Cholera Outbreak In Kruger Park

Cholera Outbreak In Kruger Park

Kruger National Park is the largest game reserve in South Africa and it is located in the eastern part of the country. It covers an area of 18,989 square kilometers. It extends 350 kilometers from north to south and 60 kilometers from east to west. It borders Zimbabwe in the north and Mozambique in the east.

It became part of the Great Limpopo Transfrontier Park along with the Gonarezhou National Park of Zimbabwe and the Limpopo National Park of Mozambique in the year 2002.
   

The park area was originally occupied by nomadic hunter gatherers for thousands of years. Paul Kruger, the president of Transvaal Republic created Sabie Game Reserve in 1898 to control hunting. The game reserve along with some nearby farms was combined to form Kruger National Park in 1926 and it was opened for public visitors in 1927. During the apartheid era, the Africans were not permitted to visit South African parks including this park.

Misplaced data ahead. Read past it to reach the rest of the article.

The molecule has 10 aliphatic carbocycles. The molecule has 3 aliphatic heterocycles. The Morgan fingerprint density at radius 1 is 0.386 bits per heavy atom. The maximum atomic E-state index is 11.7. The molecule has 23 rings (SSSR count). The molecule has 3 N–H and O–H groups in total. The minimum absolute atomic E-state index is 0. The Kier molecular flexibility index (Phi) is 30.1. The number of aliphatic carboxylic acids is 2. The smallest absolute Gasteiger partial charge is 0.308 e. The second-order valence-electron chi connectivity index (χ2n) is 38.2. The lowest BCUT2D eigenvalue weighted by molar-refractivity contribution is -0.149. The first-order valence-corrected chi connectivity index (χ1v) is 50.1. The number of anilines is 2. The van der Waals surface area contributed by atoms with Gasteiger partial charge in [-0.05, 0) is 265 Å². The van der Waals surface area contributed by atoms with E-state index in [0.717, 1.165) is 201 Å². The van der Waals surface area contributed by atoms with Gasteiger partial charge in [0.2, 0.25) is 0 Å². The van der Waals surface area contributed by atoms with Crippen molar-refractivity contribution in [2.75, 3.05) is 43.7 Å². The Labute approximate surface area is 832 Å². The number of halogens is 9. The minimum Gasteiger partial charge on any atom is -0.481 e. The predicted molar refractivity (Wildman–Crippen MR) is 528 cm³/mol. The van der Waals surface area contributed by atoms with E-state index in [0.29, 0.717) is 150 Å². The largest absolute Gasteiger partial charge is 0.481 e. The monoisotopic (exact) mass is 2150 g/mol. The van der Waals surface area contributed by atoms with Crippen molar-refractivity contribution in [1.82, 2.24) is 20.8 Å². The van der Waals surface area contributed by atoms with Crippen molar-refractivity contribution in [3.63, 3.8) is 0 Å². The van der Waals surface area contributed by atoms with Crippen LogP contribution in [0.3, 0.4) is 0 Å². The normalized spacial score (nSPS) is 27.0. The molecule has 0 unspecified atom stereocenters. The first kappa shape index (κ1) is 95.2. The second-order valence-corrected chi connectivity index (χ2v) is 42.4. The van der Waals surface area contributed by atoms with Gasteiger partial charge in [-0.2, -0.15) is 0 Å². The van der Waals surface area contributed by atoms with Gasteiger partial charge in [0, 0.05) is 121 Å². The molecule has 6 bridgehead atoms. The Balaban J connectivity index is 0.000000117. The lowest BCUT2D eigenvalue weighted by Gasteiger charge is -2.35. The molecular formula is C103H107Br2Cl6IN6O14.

There are several rivers running through the park including Sabie river. The park attracts more than a million visitors per year. Africa’s big five game animals, elephant, rhinoceros, buffalo, lion and leopard, can be found here.

Zimbabwe had an outbreak of cholera in August 2008 due to breakdown of water supply, sewerage and garbage collection systems. It is reported that nearly 3,000 people died due to cholera. The two provinces surrounding the park, Limpopo and Mpumalanga, recorded 4,000 cases of cholera in November 2008 and 33 people died as a result. Cholera was detected in the rivers flowing through the Kruger National Park.  

The park authorities gave assurance to the visitors that the river water from the park is never used for human consumption directly. They have their own water purification plants and the tap water from the camp is fit to drink.

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Cholera Outbreak In Kruger Park